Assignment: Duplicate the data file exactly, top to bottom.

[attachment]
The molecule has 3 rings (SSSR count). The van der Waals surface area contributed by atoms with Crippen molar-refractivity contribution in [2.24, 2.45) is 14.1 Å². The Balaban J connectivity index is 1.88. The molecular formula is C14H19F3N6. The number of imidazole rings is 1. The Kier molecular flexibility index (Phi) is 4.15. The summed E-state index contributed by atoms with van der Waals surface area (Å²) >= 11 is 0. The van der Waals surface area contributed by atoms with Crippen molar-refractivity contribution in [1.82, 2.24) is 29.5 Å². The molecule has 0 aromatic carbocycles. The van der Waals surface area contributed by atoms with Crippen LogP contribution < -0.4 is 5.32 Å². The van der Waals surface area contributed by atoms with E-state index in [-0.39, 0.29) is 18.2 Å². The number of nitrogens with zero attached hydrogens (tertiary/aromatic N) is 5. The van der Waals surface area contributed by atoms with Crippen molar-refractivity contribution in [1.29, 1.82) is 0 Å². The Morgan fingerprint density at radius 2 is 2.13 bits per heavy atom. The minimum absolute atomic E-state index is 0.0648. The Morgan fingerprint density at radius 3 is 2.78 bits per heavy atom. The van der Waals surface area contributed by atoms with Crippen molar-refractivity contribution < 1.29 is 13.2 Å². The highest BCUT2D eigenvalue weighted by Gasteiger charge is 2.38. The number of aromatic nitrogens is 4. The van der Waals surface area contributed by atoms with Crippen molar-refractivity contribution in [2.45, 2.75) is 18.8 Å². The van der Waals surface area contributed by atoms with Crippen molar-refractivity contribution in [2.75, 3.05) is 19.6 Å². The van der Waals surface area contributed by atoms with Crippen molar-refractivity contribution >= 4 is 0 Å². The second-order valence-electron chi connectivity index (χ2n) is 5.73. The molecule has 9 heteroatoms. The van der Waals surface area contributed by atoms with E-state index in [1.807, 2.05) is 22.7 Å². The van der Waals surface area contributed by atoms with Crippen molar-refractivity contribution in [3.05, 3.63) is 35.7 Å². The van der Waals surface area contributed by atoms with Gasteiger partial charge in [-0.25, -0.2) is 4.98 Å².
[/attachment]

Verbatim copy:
The molecule has 3 rings (SSSR count). The van der Waals surface area contributed by atoms with Crippen molar-refractivity contribution in [2.24, 2.45) is 14.1 Å². The Balaban J connectivity index is 1.88. The molecular formula is C14H19F3N6. The number of imidazole rings is 1. The Kier molecular flexibility index (Phi) is 4.15. The summed E-state index contributed by atoms with van der Waals surface area (Å²) >= 11 is 0. The van der Waals surface area contributed by atoms with Crippen molar-refractivity contribution in [1.82, 2.24) is 29.5 Å². The molecule has 0 aromatic carbocycles. The van der Waals surface area contributed by atoms with Crippen LogP contribution < -0.4 is 5.32 Å². The van der Waals surface area contributed by atoms with E-state index in [-0.39, 0.29) is 18.2 Å². The number of nitrogens with zero attached hydrogens (tertiary/aromatic N) is 5. The van der Waals surface area contributed by atoms with Crippen molar-refractivity contribution in [1.29, 1.82) is 0 Å². The Morgan fingerprint density at radius 2 is 2.13 bits per heavy atom. The minimum absolute atomic E-state index is 0.0648. The Morgan fingerprint density at radius 3 is 2.78 bits per heavy atom. The van der Waals surface area contributed by atoms with Crippen molar-refractivity contribution < 1.29 is 13.2 Å². The highest BCUT2D eigenvalue weighted by Gasteiger charge is 2.38. The number of aromatic nitrogens is 4. The van der Waals surface area contributed by atoms with Crippen molar-refractivity contribution in [2.45, 2.75) is 18.8 Å². The van der Waals surface area contributed by atoms with Crippen molar-refractivity contribution in [2.75, 3.05) is 19.6 Å². The van der Waals surface area contributed by atoms with Crippen molar-refractivity contribution >= 4 is 0 Å². The second-order valence-electron chi connectivity index (χ2n) is 5.73. The molecule has 9 heteroatoms. The van der Waals surface area contributed by atoms with E-state index in [1.807, 2.05) is 22.7 Å². The van der Waals surface area contributed by atoms with Crippen molar-refractivity contribution in [3.05, 3.63) is 35.7 Å². The van der Waals surface area contributed by atoms with Gasteiger partial charge in [-0.25, -0.2) is 4.98 Å².